The mannequin will be strapped in, but the weightless environment also needs testing. So NASA is flying a ‘zero gravity indicator’ in the form of a Snoopy cuddly toy dressed in an iconic orange NASA jumpsuit. The comic strip character has a long association with lunar exploration: the crew of Apollo 10 used it as nickname for their lunar module.

Black and white stuffed toy dog with orange jumpsuit.
Snoopy will be the zero G Indicator on the Artemis 1 flight. Image via NASA.

How does Artemis 1 compare with Apollo?

Philippe Berthe, ESA’s project coordination manager for the module, said in a podcast interview:

The propulsion is largely the same. It is very comparable to the Apollo era.

But of course after 50 years, there’s been technological progress. Berthe commented, for example:

… There have been vast improvements in solar cells.

These are devices that directly convert the energy of light into electrical energy. Orion will derive most of its power from its solar cells.

But naturally the biggest difference is computing power. Computers may have been on the horizon in the Apollo era – the late 1960s and early ’70s – but, as reported at ZMEscience.com:

Your smartphone is millions of times more powerful than the Apollo 11 guidance computers

So the Artemis program will benefit from our vast modern computing power. As Berthe said:

Computing power is another major improvement. We can program much more complex operations now. The crew don’t need to intervene directly in every nitty-gritty detail.

Piloting the mission

There was a lot of talk in Tom Wolfe‘s famous 1979 book (later a classic movie, and recently a series) The Right Stuff about the idea of spam in a can. That was the intrepid test pilot Chuck Yeager‘s description of the early Mercury flights, which reduced the role of the astronauts to that of passengers (rather than pilots).

The Apollo missions had pilots, and of course pilots are among the most glamorous of spacemen, both in science fiction and in reality. As we go further into the Artemis era, it’ll be fun to hear how much piloting takes place aboard the eventual Artemis 3 moon mission.

Poster with text and graphics about size and contents of rockets.
NASA’s Space Launch System (SLS) will send missions farther and faster through space. It’s the only launch vehicle that can send Orion, astronauts and supplies to the moon in a single mission. As the SLS evolves, it will have even more power and will be capable of lifting even heavier payloads to orbit. Image via NASA/ MSFC.

Humans on the moon by 2025?

And of course there’s the decades-old debate about why we need to go to the moon at all. After all, over the past decades, we’ve learned a lot about the moon via robotic spacecraft, both orbiters and landers. Plenty of people will argue – and have argued since the Apollo era – that sending humans to the moon is a waste of time, money and resources. But the answer boils down to a number of things, one of them being efficiency. Berthe said:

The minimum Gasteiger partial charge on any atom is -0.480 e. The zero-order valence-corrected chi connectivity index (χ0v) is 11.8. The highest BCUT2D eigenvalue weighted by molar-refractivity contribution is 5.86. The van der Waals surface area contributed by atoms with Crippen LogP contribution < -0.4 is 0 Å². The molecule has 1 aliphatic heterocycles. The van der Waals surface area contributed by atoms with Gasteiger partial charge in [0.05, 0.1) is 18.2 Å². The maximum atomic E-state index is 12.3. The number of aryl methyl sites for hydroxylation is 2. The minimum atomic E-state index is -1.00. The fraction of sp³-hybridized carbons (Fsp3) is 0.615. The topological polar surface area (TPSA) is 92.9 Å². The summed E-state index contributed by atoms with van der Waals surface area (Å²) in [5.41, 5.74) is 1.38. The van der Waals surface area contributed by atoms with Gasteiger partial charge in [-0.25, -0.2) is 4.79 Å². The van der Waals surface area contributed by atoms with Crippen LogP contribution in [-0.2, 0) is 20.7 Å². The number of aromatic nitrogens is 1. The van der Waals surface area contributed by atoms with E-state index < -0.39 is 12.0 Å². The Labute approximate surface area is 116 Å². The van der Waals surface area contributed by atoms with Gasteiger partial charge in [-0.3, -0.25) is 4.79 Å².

An astronaut will do in a 6-hour [moonwalk] what a robot can do in 6 months. It is more expensive, but it is more efficient.

And the main reason, of course, is that the moon is a stepping stone to space. The moon’s gravity is only 1/6 of the Earth’s. It’s much easier to blast a rocket into space from the moon than from Earth. This makes the moon a great base for future exploration of the solar system.

Aiming for the lunar south pole

The crew of Artemis 3 is aiming for the moon’s south pole, a place that scientists have discovered in recent decades has large amounts of water ice. Water contains oxygen, so processing it will make it possible for future astronauts to stay for longer stretches of time, even enabling us to have a permanent presence on the moon.

In the end, it’s all a part of humanity’s natural wanderlust. Future historians might look back on this as the moment humanity took a giant leap when returning to the moon, maybe this time for good.

Cylindrical capsule with Earth below and sun to one side.
Artist’s concept of Orion crew capsule – part of the Artemis moon program – while still in Earth orbit. Artemis 1 is scheduled for launch in late summer 2022. It’ll be a 30-day test of the capsule and its launch system. Image via NASA.

Bottom line: As of mid-June 2022, the Orion spacecraft is sitting atop the SLS at Launch Pad 39B at the Kennedy Space Center in Florida. Hopefully, this summer SLS and Orion will head into space together for an uncrewed test, Artemis 1.

Read more from EarthSky: NASA’s moon program – Artemis – boosted at White House press briefing

Source: NASA

Via Space.com

Posted 
June 19, 2022
 in 
Space